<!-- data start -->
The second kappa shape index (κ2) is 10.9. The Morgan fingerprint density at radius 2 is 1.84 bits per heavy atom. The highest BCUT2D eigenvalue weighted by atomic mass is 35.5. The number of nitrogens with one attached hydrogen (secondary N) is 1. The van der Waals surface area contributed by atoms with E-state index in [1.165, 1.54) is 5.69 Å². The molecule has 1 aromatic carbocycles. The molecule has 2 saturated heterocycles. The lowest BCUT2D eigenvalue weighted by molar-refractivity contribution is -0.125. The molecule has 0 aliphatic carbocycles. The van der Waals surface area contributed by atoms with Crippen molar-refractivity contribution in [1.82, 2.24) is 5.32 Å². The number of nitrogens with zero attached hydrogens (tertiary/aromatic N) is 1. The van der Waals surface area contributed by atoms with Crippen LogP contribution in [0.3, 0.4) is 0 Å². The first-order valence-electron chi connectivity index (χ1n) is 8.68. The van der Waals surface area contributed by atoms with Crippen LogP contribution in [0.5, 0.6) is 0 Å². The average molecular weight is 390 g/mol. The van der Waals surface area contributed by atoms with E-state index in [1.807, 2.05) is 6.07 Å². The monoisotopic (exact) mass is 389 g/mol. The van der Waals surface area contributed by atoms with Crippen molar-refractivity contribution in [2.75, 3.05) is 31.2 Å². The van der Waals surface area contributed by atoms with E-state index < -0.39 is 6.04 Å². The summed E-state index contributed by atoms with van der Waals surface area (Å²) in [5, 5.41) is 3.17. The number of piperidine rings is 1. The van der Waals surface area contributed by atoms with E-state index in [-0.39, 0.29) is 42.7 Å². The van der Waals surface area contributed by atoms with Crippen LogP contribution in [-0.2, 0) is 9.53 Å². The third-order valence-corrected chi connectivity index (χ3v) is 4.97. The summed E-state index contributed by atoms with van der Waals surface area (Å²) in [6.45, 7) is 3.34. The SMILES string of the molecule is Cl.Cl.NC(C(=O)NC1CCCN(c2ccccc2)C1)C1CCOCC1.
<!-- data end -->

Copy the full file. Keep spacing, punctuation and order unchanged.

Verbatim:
The second kappa shape index (κ2) is 10.9. The Morgan fingerprint density at radius 2 is 1.84 bits per heavy atom. The highest BCUT2D eigenvalue weighted by atomic mass is 35.5. The number of nitrogens with one attached hydrogen (secondary N) is 1. The van der Waals surface area contributed by atoms with E-state index in [1.165, 1.54) is 5.69 Å². The molecule has 1 aromatic carbocycles. The molecule has 2 saturated heterocycles. The lowest BCUT2D eigenvalue weighted by molar-refractivity contribution is -0.125. The molecule has 0 aliphatic carbocycles. The van der Waals surface area contributed by atoms with Crippen molar-refractivity contribution in [1.82, 2.24) is 5.32 Å². The number of nitrogens with zero attached hydrogens (tertiary/aromatic N) is 1. The van der Waals surface area contributed by atoms with Crippen LogP contribution in [0.3, 0.4) is 0 Å². The first-order valence-electron chi connectivity index (χ1n) is 8.68. The van der Waals surface area contributed by atoms with Crippen LogP contribution in [0.5, 0.6) is 0 Å². The average molecular weight is 390 g/mol. The van der Waals surface area contributed by atoms with E-state index in [1.807, 2.05) is 6.07 Å². The monoisotopic (exact) mass is 389 g/mol. The van der Waals surface area contributed by atoms with Crippen molar-refractivity contribution in [2.75, 3.05) is 31.2 Å². The van der Waals surface area contributed by atoms with E-state index < -0.39 is 6.04 Å². The summed E-state index contributed by atoms with van der Waals surface area (Å²) in [5, 5.41) is 3.17. The number of piperidine rings is 1. The van der Waals surface area contributed by atoms with E-state index in [-0.39, 0.29) is 42.7 Å². The van der Waals surface area contributed by atoms with Crippen LogP contribution in [-0.2, 0) is 9.53 Å². The third-order valence-corrected chi connectivity index (χ3v) is 4.97. The summed E-state index contributed by atoms with van der Waals surface area (Å²) in [6.45, 7) is 3.34. The SMILES string of the molecule is Cl.Cl.NC(C(=O)NC1CCCN(c2ccccc2)C1)C1CCOCC1.